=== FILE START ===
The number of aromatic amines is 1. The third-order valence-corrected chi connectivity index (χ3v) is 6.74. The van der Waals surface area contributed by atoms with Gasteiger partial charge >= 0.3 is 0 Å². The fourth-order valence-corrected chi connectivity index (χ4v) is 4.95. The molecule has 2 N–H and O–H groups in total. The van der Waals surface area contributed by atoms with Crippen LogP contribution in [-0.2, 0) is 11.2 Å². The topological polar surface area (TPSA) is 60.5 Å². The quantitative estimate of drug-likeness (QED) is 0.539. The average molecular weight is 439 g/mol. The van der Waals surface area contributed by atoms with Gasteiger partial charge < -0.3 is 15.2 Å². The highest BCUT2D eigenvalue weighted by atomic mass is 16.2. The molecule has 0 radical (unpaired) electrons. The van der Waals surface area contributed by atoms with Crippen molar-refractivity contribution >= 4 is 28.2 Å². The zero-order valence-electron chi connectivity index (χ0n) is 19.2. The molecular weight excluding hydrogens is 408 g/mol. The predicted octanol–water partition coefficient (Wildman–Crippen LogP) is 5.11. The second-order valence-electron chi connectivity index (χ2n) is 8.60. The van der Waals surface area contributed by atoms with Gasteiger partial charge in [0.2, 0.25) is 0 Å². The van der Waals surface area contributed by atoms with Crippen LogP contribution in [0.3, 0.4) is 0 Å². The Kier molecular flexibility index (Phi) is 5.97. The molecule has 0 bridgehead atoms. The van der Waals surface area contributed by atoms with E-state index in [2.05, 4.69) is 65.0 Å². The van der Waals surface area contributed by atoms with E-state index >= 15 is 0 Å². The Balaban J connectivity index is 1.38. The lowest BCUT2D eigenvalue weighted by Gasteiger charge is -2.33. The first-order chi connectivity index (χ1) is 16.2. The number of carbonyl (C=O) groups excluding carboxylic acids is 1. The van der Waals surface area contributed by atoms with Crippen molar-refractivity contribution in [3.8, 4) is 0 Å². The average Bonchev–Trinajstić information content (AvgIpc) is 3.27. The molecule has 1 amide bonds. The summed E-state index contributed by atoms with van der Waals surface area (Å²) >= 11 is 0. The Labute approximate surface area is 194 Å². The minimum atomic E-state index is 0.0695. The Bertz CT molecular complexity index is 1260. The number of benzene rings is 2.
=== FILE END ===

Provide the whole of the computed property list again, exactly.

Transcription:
The number of aromatic amines is 1. The third-order valence-corrected chi connectivity index (χ3v) is 6.74. The van der Waals surface area contributed by atoms with Gasteiger partial charge >= 0.3 is 0 Å². The fourth-order valence-corrected chi connectivity index (χ4v) is 4.95. The molecule has 2 N–H and O–H groups in total. The van der Waals surface area contributed by atoms with Crippen LogP contribution in [-0.2, 0) is 11.2 Å². The topological polar surface area (TPSA) is 60.5 Å². The quantitative estimate of drug-likeness (QED) is 0.539. The average molecular weight is 439 g/mol. The van der Waals surface area contributed by atoms with Gasteiger partial charge < -0.3 is 15.2 Å². The highest BCUT2D eigenvalue weighted by atomic mass is 16.2. The molecule has 0 radical (unpaired) electrons. The van der Waals surface area contributed by atoms with Crippen molar-refractivity contribution >= 4 is 28.2 Å². The zero-order valence-electron chi connectivity index (χ0n) is 19.2. The molecular weight excluding hydrogens is 408 g/mol. The predicted octanol–water partition coefficient (Wildman–Crippen LogP) is 5.11. The second-order valence-electron chi connectivity index (χ2n) is 8.60. The van der Waals surface area contributed by atoms with Gasteiger partial charge in [0.2, 0.25) is 0 Å². The van der Waals surface area contributed by atoms with Crippen LogP contribution in [0.3, 0.4) is 0 Å². The Kier molecular flexibility index (Phi) is 5.97. The molecule has 0 bridgehead atoms. The van der Waals surface area contributed by atoms with E-state index in [2.05, 4.69) is 65.0 Å². The van der Waals surface area contributed by atoms with E-state index >= 15 is 0 Å². The Balaban J connectivity index is 1.38. The lowest BCUT2D eigenvalue weighted by Gasteiger charge is -2.33. The first-order chi connectivity index (χ1) is 16.2. The number of carbonyl (C=O) groups excluding carboxylic acids is 1. The van der Waals surface area contributed by atoms with Crippen molar-refractivity contribution in [3.8, 4) is 0 Å². The average Bonchev–Trinajstić information content (AvgIpc) is 3.27. The molecule has 1 amide bonds. The summed E-state index contributed by atoms with van der Waals surface area (Å²) >= 11 is 0. The Labute approximate surface area is 194 Å². The minimum atomic E-state index is 0.0695. The Bertz CT molecular complexity index is 1260. The number of benzene rings is 2.